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Welcome to Forgotten Videos, GRAMMY Winners Edition. For some these videos are forgotten, for others simply filed away, and for still others a brand new discovery. Our goal is to take you on a little trip down memory lane or introduce you to new music, GRAMMY style.
“Against All Odds (Look at Me Now)”
Today, Phil Collins is a retired father (or not, I’ll talk about it later…) who leads a quiet life in Switzerland. But back then (almost the entire decade of the ’80s), he was a fixture on radio and MTV (and to some extent at the GRAMMYs, given his 27 nominations and eight wins).
How did it all happen? Even Collins can’t really explain it. “No one was more amazed by my solo success than me,” he told the Daily mail in 2010. “It took me completely by surprise. Everything I touched turned to gold in that moment.”
Among Mr. Midas’ hits was “Against All Odds (Take A Look At Me Now)”, a song from the sessions of his 1981 solo debut. Nominal valuebut that it became this #1 theme for Taylor Hackford against all oddsa love/hate story starring Rachel Ward and Jeff Bridges (previously The Dude and Bad Blake).
In fact, “Against All Odds” – which won Best Pop Vocal Performance, Male GRAMMY and was also nominated for Song of the Year – really set the stage for a number of Collins ballads that would follow, including “One more nightand “Separate Lives (Love Theme From White Nights)”, which, with its divine omnipresence, would ultimately lead to critical blowback.
But back to the ’80s, a period of uninterrupted hits for Collins, including “Against All Odds” and its accompanying video, which, like many film-themed clips of the time, essentially served as a trailer. For the movie. In it, an impassioned Collins sings interspersed with scenes from the film (a bit of love here, fights there, a high-speed car chase…).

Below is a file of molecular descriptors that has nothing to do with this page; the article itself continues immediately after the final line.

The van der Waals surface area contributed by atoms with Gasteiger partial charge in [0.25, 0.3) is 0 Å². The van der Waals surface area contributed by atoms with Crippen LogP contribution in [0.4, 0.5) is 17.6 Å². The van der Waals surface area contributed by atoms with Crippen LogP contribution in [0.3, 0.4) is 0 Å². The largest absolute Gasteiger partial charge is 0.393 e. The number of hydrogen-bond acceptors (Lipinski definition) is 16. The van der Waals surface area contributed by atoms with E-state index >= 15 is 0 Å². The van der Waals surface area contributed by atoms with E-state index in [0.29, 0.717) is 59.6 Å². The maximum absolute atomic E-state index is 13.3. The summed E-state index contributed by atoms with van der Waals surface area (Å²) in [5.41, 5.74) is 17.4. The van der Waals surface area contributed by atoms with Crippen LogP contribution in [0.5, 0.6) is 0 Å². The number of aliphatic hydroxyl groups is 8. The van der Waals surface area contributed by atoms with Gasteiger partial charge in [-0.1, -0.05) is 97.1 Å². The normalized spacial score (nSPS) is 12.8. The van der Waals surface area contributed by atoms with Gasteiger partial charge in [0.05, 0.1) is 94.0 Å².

Perhaps unsurprisingly, the video was directed by Hackford (who was paid $20,000 to essentially promote his own movie, according to Wikipedia).
Collins’ biography is familiar to most. He was a child actor who had a small role in the Beatles A hard day’s Night, but rose to musical fame after being selected as a replacement drummer for Genesis. After the departure of band leader Peter Gabriel in 1974, Genesis turned to Collins as lead vocalist. His first solo album was released in 1981 and was a bigger hit than any previous Genesis record. By the late ’80s, Collins’ inordinate level of success had arguably been his downfall, the result of being everywhere all the time and constantly on radio rotation.
“In the 80s, there was an awful lot of vitriol that happened to me,” he told the Daily mail. “Some of the reviews were hurting and I was responding by writing letters and phoning reporters to talk to them about it. [In] Looking back, I can see that I was hypersensitive. But I felt like I was hated for the wrong reasons, reasons that often had nothing to do with the music. There are still people who hate me for reasons that have nothing to do with the truth.”
It was then that Collins decided to retire… Well, not exactly. In 2011, it was reported that Collins was quitting music due to hearing loss, a dislocated vertebra and nerve damage in his hands, but his rep was quick to say People magazine, “It is not, [and] has no intention of retiring.”
Yet his most recent album, 2010 Flip, a record of Motown and classic soul covers, feels a bit like a career coda. Again, artists such as Michael McDonald and Rod Stewart extended these career codas to new careers. Meanwhile, there seems to be a reassessment of Collins going on.
“Recently I was with Genesis in New York where we were inducted into the Rock and Roll Hall of Fame,” Collins said. “Iggy Pop came up to me to pay my respects and I was like, ‘Iggy Pop!? The godfather of punk! This wouldn’t have happened 10 years ago.'”
Do you think a return of Phil Collins is against all odds? Have forgotten video recommendations? Leave us a comment.
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